The Arctic National Wildlife Refuge
Protecting Life on the Coastal Plain
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Why destroy America's foremost wildlife refuge for less oil than we consume in a single year?
Nestled between the Brooks Mountain Range and the Beaufort Sea in Northeast Alaska, the Arctic National Wildlife Refuge's coastal plain is home for nearly 200 wildlife species, including polar bears, musk oxen and caribou. Every summer, millions of tundra swans, snowy owls, eider ducks and other birds migrate there to nest, molt and feed. Because of its abundant and diverse wildlife, the refuge is often likened to Africa's Serengeti.
Scientists consider the coastal plain to be the biological heart of the entire refuge. It is this very heart that has been targeted by some members of Congress and oil companies even though there is relatively little oil there, if any. Any amount of oil from the refuge would not significantly reduce U.S. dependence on imported oil and would irreparably harm the wildlife that depend on this unique habitat.
If Congress allows oil drilling in the coastal plain, it would set a dangerous precedent. Not only would oil development permanently scar this pristine, fragile wilderness, but it also would open the door to industrializing America's last remaining untouched wildlands.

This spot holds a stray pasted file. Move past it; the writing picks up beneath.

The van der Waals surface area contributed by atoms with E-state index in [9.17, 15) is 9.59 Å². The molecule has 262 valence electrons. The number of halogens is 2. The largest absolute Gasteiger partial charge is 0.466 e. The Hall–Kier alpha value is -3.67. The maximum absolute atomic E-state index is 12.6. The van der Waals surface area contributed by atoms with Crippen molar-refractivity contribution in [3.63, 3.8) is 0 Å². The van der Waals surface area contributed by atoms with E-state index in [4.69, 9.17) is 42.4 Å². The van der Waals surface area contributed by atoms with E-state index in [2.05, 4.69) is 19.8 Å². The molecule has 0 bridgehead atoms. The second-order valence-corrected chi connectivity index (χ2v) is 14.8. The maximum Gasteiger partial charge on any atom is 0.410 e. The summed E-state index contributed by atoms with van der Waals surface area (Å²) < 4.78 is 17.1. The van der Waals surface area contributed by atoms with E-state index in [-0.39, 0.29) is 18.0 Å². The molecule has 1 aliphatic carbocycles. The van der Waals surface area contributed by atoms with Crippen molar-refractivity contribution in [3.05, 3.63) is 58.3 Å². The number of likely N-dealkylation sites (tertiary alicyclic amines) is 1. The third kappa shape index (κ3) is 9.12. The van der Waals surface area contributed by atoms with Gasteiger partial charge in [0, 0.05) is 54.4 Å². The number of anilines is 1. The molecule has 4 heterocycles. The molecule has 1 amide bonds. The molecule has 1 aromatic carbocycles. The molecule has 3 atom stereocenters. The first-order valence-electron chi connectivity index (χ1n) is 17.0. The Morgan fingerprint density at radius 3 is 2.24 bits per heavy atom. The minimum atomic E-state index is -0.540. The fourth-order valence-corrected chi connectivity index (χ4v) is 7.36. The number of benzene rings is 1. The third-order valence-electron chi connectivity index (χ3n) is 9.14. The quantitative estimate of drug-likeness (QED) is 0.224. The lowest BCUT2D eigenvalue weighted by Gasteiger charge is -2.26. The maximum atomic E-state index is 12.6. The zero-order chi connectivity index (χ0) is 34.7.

Oil development would permanently harm polar bear denning habitat
The Arctic Refuge coastal plain is the most important onshore denning area for Beaufort Sea polar bears, which range along 800 miles of the Arctic coast. Most of the year, the bears roam along the sea ice in search of seals and other food. In the fall, pregnant females seek den sites in which to give birth and nurse their young. Denning polar bears are extremely sensitive to industrial activity. Females may abandon their dens if disturbed, which usually is fatal for cubs unable to fend for themselves.
Oil development would permanently harm bird habitat
During the brief summer season, more than 135 bird species gather on the refuge's coastal plain to breed, nest and make migratory stopovers. Among the many species that rely on the area are snow geese, tundra swans, red-throated loons, snowy owls, eider ducks and a variety of shorebirds. Some of these birds are extremely sensitive to human disturbance. Snow geese, for example, depend on the coastal plain as a place to rapidly build up fat reserves for their 1,200-mile nonstop migration to Southern California and Mexico. Helicopters and airplanes can disturb snow geese from as far as 4 miles away. According to the Interior Department, these kinds of disturbances, along with destruction of prime feeding areas, could prevent the birds from accumulating the energy reserves essential to their arduous migration, threatening their survival.
Oil development would threaten caribou survival